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By Tzvi Fishman
3/22/2007, 12:00 AM

Everyone loves stories. Rabbi Nachman said that in the future, the stories about Tzaddikim would bring the world back to G-d. So let me tell you a few stories about my teacher, the saintly Kabbalist, Rabbi Eliahu Leon Levy, master of the secrets of Torah.

A few weeks ago, I was on my way to an all-night session of prayer and Torah learning with the Rabbi. As I was driving along the highway, a police car appeared alongside my car, and an officer motioned for me to pull over.

Needless to say, it is silly to get angry at a traffic cop when you know he is merely a messenger from the Almighty. “I suppose I have not been exact in giving Maaser,” I said to my passengers, other students of Rav Leon.
The Hebrew term, maaser, means a tithe, the obligation to donate a tenth of one’s income to charity. A few months back, my wallet was stolen from my pants pocket while I was in the mikvah. When I told Rav Leon, he advised me to give a little more maaser, which was his tactful way of saying that I did not give enough. Our Sages teach that if you want to be rich, you should give maaser with an open heart, even 20% of your earnings. The more you give, the more you will get in return. Rav Leon himself gives away 60 percent of his earnings. If you don’t give at least a tenth, then G-d will collect it in some other fashion, whether through plumbing expenses, visits to the dentist, thieves in the mikvah, or traffic tickets.

The cop walked over and asked for my license and car registration. Imagine, a Hebrew speaking cop. After twenty-three years in Israel, it still fills with me with gratitude that we have our own sovereign State.

“Have you had a traffic violation within the last two years?” he asked.

I wasn’t sure. I had received a ticket for not wearing a seat belt, but I couldn’t remember how long ago it had been.

He took my papers back to his cruiser. I could see the screen of his special car computer glowing in the dark.

“Do you think the Holy One Blessed Be He has a computer as advanced as the one in that police car?” I asked the students in my car.

To make a long story short, the search on the computer revealed that I had not yet brought my car into the motor vehicle inspection center for this year’s road test. It also revealed that my seat belt violation had indeed been less than two years before. So I was given two days to do the test, along with a 200 shekel fine. “Thank you,” I said to the cop. “You have given me the opportunity to make a donation to Medinat Yisrael.”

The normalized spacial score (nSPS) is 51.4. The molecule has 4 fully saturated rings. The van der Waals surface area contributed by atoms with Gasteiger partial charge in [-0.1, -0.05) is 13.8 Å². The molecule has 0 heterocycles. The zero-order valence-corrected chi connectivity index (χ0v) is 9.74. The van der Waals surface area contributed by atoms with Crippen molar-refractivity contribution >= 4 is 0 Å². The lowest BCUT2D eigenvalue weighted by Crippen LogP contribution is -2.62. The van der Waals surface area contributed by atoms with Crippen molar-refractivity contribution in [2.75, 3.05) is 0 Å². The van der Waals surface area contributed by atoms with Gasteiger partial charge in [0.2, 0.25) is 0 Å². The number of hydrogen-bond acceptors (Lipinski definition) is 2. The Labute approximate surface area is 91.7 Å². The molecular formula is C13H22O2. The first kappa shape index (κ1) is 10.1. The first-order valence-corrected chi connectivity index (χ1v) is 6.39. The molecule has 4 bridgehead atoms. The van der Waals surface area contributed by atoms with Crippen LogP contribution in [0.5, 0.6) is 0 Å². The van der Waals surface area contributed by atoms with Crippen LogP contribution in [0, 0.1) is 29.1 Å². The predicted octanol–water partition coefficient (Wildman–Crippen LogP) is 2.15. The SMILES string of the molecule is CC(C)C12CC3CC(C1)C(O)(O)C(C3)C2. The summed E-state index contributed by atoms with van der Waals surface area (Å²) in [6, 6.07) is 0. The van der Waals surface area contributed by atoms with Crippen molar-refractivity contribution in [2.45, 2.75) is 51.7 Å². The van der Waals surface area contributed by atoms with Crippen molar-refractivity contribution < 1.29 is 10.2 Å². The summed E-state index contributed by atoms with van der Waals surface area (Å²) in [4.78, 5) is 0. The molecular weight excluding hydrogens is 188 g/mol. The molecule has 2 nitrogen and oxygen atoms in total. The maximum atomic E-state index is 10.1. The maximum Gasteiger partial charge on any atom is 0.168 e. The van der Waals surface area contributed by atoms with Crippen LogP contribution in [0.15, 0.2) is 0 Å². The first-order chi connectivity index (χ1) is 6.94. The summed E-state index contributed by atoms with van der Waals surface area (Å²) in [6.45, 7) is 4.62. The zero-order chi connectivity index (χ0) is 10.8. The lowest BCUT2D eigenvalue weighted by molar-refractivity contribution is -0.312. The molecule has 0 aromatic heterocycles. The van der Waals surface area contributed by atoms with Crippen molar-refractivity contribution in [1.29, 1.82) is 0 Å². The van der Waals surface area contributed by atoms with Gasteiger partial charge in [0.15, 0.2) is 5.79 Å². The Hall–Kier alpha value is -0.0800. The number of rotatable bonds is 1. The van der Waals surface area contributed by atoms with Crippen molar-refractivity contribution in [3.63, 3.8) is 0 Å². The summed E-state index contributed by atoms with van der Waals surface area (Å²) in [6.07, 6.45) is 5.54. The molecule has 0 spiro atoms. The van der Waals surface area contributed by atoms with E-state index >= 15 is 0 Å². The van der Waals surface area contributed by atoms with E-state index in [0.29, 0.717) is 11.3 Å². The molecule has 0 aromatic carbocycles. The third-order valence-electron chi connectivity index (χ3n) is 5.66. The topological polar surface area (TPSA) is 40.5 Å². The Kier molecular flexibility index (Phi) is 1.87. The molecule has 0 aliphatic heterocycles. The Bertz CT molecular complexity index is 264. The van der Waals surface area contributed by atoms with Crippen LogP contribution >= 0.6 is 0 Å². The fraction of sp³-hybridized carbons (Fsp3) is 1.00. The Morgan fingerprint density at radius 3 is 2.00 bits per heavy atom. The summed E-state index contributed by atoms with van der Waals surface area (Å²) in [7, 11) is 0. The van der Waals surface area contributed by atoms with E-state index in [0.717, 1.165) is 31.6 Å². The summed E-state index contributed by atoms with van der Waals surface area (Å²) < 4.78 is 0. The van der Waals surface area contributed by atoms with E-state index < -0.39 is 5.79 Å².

Because of the unexpected delay, we were late. It was after midnight when we reached our destination. The synagogue was packed with local residents who had gathered for the nightlong prayer with the revered and holy Tzaddik. I did not want to go into the main entrance while Rav Leon was speaking, so I found a back door that led to a room where refreshments were spread out on tables. I waited until the Rabbi finished his opening remarks, then snuck into the synagogue and sat down in the first empty chair.

“Fishman,” the Rabbi called out into the microphone. “Kedima!”

Embarrassed by the turning heads of the crowd, I walked forward and sat down toward the front of the synagogue. Again the Rabbi’s voice called out, summoning me to the dais where he and other Kabbalists were sitting. “Be careful not to get any more traffic tickets,” were the first words he said to me. Apparently, he had had his own famous radar turned on. Imagine, if a person can see things via spiritual radar, how humbly we should always behave, knowing that the Radar of Radars is watching.

While we are speaking of cars, the other day, a student of the Rabbi was driving his brother-in-law to the hospital because he had been having terrible pains in his eyes. The student suggested they phone Rav Leon and ask for a blessing. After making a few calls, they reached another student who was at the yeshiva with the Rabbi, who does not have a cell phone of his own. After hearing the student’s request, Rav Leon asked to speak to the brother-in-law. “Can I tell you the truth?” he inquired.

“Sure,” the brother-in-law answered.

“You won’t be angry with me?” the Rabbi asked.

“Not at all.”

“What are those pornographic magazines doing in the trunk of your car?” Rav Leon asked.

The brother-in-law was speechless.

“Did you think that looking at them would be good for your eyes?” the Tzaddik asked him.

When the tearful brother-in-law admitted his misdoing, the Rabbi blessed him, gave him some Psalms and prayers to say, called “Tikun HaYesod,” to rectify his transgressions, and told him to immerse himself in a mikvah as often as he could. “You don’t need the hospital,” he told him. “If you repair the spiritual damage you caused, your eyes will feel better starting today.”

Our Sages tell us: "דע מה למעלה ממך" “Know what is above from you.” And they answer, “A seeing eye, a hearing ear, and all of your deeds are recorded in a book” (Avot, 2:1). The Almighty has a top-of-the-line radar computer. All of our doings appear on His screen. And for everything we do, there will be an accounting. As Rav Leon stresses, sooner or later, anger, arrogance, jealousy, sexual transgression, speaking bad about others - all bring misfortune in their wake. It is just a matter of time. Therefore, Rav Leon teaches, a man should give up his wrongdoings, return to G-d, and be healed.

That’s the story for today. In the near future, G-d willing, we will recount some more Rav Leon stories. The moral to remember is that the possibility for improvement and health is in our hands. What we sow, we reap. As the verse implies: “Know that what is above (the decree that is written above) is ממך - from you.”